What’s happening above? Why did it used to be the student’s fault for bringing home a poor grade? Why today is it the teacher’s fault if the student brings home an F? One way to understand this shift is to consider the idea that many children today are coddled by their parents. Oxford Dictionaries defines coddle as “treat in an indulgent or overprotective way”. So, the question is, what constitutes “indulgent” or “overprotective”? What are the consequences of coddling?
Parenting is tricky, we know this. Often it is a challenging task to find the balance between pushing our children to realize their full potential, and providing them with a caring, nurturing environment so they can experience unconditional acceptance and love. The ways parents raise their children is closely connected to the parent’s culturally-embedded goals for childrearing. In the United States, goals of autonomy and independence are generally highly valued.
What are the Effects of Coddling?
As children develop from infants to preschoolers, to young children, and then adolescents, they continuously acquire and refine their abilities to meet life’s challenges. Because of this, the amount of support or “protection” needed from parents also evolves. If parents provide too much instrumental support by not allowing their children to fall, or avoiding challenging tasks all together, they are implicitly sending a message that their child is unable to handle difficulties. While I’m certain that even these parents are well-intended, creating such an invalidating environment may be accomplishing the opposite of their intended goals (according to, Hardy Power and Jaedicke et al. (as cited in DeHart et al., 2004)).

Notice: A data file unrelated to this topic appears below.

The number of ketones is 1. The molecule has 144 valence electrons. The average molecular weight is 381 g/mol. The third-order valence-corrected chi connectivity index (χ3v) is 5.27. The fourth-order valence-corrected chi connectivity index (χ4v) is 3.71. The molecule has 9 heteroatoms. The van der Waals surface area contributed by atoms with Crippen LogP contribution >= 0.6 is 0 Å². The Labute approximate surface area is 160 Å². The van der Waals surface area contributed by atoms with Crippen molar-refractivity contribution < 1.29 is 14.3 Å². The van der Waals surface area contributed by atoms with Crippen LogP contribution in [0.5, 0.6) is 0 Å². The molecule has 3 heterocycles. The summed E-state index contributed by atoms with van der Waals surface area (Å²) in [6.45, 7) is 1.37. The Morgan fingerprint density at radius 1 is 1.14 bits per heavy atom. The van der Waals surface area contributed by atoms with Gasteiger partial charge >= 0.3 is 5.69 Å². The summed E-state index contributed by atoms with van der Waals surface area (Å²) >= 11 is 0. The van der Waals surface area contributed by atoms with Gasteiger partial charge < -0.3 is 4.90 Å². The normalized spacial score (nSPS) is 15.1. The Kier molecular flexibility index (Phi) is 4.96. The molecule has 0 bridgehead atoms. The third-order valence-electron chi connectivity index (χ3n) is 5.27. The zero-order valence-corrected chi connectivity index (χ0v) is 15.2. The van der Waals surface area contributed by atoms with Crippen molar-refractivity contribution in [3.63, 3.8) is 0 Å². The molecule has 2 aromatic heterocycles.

In general, parenting characterized by warmth, support and a reasoning approach to discipline is consistently associated with such positive child characteristics as cooperativeness, effective coping, low levels of behavioral problems, strongly internalized norms and values, a sense of personal responsibility and high levels of moral reasoning. (p. 428)
As readers are already well aware, disappointments, frustrations, and discomforts in life cannot be avoided. The trick when it comes to raising children is not to sidestep such experiences all together, but rather to help our young ones learn to manage these upsets effectively. Remember, there is no one right way to support, encourage, and nurture your children. My hope is that after reading this, you are armed with additional considerations to guard against coddling your little ones.
Sources: DeHart, G. B., Sroufe, L.A., & Cooper, R.G. (2004). Child Development: Its nature and
course (5th ed., p 411-441). New York: McGraw-Hill